Frozen, Fleeting Art Takes Shape For Frostival Snow Sculpture Competition

Viking Ship park outside the Hjemkomst Center is transforming into a gallery full or art that won't be around very long

MOORHEAD, Minn. (KVRR) – Viking Ship park outside the Hjemkomst Center is transforming into a gallery full or art that won’t be around very long.

You’ll be able to see a bunch of finished snow sculptures this Saturday at the Frostival Snow Sculpture Competition.

But it takes a lot longer than a day to turn a cube of snow into a work of art.

Jay Ray is hard at work on this year’s sculpture. He’s been competing at Frostival for about seven years.

He says, “I’ve been addicted ever since.”

It’s turned into more than a hobby for him.

Ray explains, “End of December through February is snow and ice season.”

He’s part of the North Dakota team heading to the U.S. Snow Sculpting Competition in Wisconsin.

Ray says, “Being able to do a sculpture this large is something that really intrigues me.”

These sculptures can be 10 feet tall or more. Sculptor Dave Swenson does something called snow welding to make his sculpture tower over other.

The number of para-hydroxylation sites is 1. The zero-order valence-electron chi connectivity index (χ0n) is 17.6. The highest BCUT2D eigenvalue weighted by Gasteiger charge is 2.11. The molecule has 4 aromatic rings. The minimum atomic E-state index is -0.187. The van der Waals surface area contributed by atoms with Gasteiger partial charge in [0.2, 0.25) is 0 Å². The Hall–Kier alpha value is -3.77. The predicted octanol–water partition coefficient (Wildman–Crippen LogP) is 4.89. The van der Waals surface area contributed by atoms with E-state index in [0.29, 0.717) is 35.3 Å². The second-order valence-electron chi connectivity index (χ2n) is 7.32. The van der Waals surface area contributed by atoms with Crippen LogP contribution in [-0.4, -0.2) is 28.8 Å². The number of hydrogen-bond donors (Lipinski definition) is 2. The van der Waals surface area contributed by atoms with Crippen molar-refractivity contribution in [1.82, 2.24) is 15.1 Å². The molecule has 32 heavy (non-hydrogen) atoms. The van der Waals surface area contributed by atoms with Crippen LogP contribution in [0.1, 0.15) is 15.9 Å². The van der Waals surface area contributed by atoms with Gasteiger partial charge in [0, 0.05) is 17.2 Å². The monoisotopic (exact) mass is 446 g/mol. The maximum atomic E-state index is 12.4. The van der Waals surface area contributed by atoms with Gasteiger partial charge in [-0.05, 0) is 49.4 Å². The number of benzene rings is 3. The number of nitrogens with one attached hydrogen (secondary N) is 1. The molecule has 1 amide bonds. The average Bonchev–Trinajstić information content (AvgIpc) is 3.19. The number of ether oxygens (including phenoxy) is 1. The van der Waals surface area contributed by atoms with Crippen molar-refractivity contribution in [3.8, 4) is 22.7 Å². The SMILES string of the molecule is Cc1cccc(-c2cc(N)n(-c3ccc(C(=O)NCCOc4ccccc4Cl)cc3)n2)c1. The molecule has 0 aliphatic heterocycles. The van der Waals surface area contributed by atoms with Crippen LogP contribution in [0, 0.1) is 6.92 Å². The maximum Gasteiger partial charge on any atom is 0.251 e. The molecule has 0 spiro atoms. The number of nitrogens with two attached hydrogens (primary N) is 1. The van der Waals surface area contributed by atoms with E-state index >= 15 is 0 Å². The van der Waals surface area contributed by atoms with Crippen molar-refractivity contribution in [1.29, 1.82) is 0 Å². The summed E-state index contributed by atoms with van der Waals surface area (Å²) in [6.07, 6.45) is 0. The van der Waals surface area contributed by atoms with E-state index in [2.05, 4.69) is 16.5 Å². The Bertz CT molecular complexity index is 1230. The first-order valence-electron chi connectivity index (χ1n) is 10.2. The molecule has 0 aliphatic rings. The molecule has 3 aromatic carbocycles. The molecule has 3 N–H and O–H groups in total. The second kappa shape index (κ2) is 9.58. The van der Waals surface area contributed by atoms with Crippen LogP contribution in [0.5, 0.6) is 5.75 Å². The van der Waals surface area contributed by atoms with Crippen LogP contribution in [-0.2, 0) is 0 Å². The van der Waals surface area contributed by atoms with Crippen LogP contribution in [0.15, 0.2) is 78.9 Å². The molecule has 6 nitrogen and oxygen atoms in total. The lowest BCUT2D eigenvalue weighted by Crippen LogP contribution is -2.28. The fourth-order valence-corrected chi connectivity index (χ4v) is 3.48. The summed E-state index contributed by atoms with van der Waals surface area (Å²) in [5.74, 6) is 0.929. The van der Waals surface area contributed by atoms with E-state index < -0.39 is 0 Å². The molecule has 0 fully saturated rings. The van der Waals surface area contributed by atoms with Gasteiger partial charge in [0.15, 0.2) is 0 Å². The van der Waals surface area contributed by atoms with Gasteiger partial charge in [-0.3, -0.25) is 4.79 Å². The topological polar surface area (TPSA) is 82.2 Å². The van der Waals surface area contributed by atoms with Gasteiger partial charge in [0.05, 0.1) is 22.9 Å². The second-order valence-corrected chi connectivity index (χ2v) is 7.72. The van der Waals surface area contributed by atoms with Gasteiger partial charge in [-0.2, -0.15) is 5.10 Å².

Swenson explains part of the process. He says, “Kind of wiggle it back and forth, wiggle it until it sticks, and then you know it’s gonna be good.”

I came out here expecting to see a bunch of chainsaws. After all, they have to turn these giant 10-foot cubes into works of art. But no, these sculptors spend hour after hour crafting these masterpieces using nothing but hand powered tools.

Swenson guesses, “Eh, probably 40 hours, a week time.”

It’s not easy for them.

Ray adds, “The hard part is getting big chunks of snow off first. That’s just grueling work for one old guy.”

But they have passion.

Swenson says, “You kind of get lost in the moment doing it, and then you step away then when you’re finally finished and you look at it it’s kind of like the angels singing and the sun coming through the clouds. It’s just fun.”

And for these artists, it doesn’t matter that their art will last only as long as Mother Nature allows, as long as they get to make in the first place.

Ray says, “It’s more for the fun of it.”

The Snow Sculpture Competition voting starts at 11:00 a.m. Saturday, January 28th, with winners announced at 2:30 p.m.

You can enjoy the sculptures until… they melt.


Categories: Local News, Minnesota News, Morning – In The Community